Online Sex Crimes: Prostitution over the Web is Illegal in Texas
Posted on by Michael Lowe.
Internet prostitution is a very (VERY) lucrative enterprise here in Texas. Consider this: in 2019, criminal justice research studies estimated that 80% of the illegal prostitution industry in this country was conducted over the internet.
Why? There are many reasons. Pimps and traffickers are reported to prefer online prostitution because it is harder for them to be arrested by law enforcement than when they are overseeing prostitution services on the street. Also, researchers report online prostitutes may be able to charge a higher fee for their sexual services because they are viewed as “being of a higher class relative to street walkers.” Read Sparks, Elicka P., et al. “Comparison of Financial Lucrativeness and Safety in the World of Online and Offline Prostitution: An Exploratory Study of Perceptions and Experiences of Law Enforcement.” American Journal of Criminal Justice 45.2 (2020): 332-333.
Another big reason for the lucrative online prostitution business is a federal law that protects certain websites from liability in these cases. Specifically, Section 230 of Communications Decency Act is a federal statute designed to protect free speech but which effectively blocks sites like Craigslist from criminal liability for advertisements or postings designed to advertise or market the selling of sexual services. For an in-depth discussion of Craigslist; the Communications Decency Act; and prostitution, read Chan, Jason, Probal Mojumder, and Anindya Ghose. “The digital Sin City: An empirical study of Craigslist’s impact on prostitution trends.” Information Systems Research 30.1 (2019): 219-238.
Online Prostitution Illegal in Texas Since 2019
Relatively recently, the Texas Legislature passed two new laws targeting online prostitution in the Lone Star State. In 2019, two specific criminal statutes became law, both applying to prostitution over the internet and outlawing “online promotion of prostitution” and the distinct crime of “aggravated online promotion of prostitution.”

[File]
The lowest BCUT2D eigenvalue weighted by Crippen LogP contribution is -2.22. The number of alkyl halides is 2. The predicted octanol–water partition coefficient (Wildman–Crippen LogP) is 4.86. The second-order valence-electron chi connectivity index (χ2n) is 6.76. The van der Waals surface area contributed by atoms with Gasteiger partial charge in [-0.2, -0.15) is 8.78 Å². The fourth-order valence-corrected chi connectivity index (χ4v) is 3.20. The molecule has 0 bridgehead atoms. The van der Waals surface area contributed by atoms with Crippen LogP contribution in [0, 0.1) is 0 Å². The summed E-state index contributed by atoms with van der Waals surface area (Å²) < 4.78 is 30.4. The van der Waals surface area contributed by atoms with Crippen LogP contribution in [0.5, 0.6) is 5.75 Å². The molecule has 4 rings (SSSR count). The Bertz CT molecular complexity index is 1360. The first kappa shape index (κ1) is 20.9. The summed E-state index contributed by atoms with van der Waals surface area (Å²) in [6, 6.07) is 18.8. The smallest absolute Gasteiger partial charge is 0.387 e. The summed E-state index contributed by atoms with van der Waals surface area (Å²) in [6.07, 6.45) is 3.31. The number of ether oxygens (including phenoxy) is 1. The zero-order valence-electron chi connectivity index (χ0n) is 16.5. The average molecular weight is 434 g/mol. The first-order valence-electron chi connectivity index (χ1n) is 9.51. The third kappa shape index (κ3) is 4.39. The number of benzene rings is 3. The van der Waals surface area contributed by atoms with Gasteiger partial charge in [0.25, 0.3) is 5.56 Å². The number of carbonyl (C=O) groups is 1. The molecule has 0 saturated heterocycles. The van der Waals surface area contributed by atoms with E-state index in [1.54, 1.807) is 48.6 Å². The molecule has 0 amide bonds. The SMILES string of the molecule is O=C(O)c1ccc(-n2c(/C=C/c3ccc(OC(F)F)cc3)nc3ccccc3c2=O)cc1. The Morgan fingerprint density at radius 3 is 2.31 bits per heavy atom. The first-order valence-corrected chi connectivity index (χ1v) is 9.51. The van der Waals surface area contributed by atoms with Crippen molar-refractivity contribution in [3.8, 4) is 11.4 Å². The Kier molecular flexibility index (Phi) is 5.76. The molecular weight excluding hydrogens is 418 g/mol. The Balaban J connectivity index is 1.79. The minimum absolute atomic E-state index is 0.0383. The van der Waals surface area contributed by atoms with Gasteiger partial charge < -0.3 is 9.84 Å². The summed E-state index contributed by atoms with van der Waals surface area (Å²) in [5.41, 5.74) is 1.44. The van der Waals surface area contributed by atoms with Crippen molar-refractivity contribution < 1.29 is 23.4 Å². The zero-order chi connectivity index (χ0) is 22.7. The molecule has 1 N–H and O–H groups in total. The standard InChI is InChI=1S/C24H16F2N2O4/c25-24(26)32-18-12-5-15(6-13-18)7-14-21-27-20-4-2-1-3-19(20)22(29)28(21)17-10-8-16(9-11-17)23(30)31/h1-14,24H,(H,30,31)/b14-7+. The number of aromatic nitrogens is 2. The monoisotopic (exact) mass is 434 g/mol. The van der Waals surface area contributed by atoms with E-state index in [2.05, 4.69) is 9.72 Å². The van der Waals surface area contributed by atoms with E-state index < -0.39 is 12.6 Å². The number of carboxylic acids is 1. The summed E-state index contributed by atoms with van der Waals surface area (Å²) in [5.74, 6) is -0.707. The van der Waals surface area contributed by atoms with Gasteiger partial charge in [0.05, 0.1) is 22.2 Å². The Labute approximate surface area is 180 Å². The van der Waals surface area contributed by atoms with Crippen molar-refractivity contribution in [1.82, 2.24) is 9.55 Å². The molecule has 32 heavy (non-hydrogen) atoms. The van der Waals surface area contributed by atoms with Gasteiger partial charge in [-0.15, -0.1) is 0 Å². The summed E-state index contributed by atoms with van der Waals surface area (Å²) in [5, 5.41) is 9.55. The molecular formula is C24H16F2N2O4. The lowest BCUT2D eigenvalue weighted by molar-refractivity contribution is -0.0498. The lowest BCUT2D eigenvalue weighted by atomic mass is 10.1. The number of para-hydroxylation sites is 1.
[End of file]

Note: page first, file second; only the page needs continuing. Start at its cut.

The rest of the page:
- For details on the passage of this new legislation, read our earlier discussion in New Texas Sex Crimes: The Online Prostitution Laws Effective September 1, 2019.
Of course, prostitution has been illegal in Texas for a very long time. Part of the reason for the passage of these two new laws in 2019 was to try and combat the growth of human trafficking, where women and children are trafficked for sex. Read, Farley, Melissa, Kenneth Franzblau, and M. Alexis Kennedy. “Online prostitution and trafficking.” Alb. L. Rev. 77 (2013): 1039.
For more on Human Trafficking charges in Texas, read:
- Human Trafficking in Texas: Criminal Defense Perspective Part 1 of 2
- Human Trafficking in Texas: Criminal Defense Perspective Part 2 of 2
- Child Sex Trafficking Arrest in Texas: Criminal Defense Overview.
1. Texas Penal Code §43.031 – Online Promotion of Prostitution
The Texas Legislature defines the crime of “online promotion of prostitution” in Texas Penal Code §43.031 as follows:
A person commits an offense if the person owns, manages, or operates an interactive computer service or information content provider, or operates as an information content provider, with the intent to promote the prostitution of another person or facilitate another person to engage in prostitution.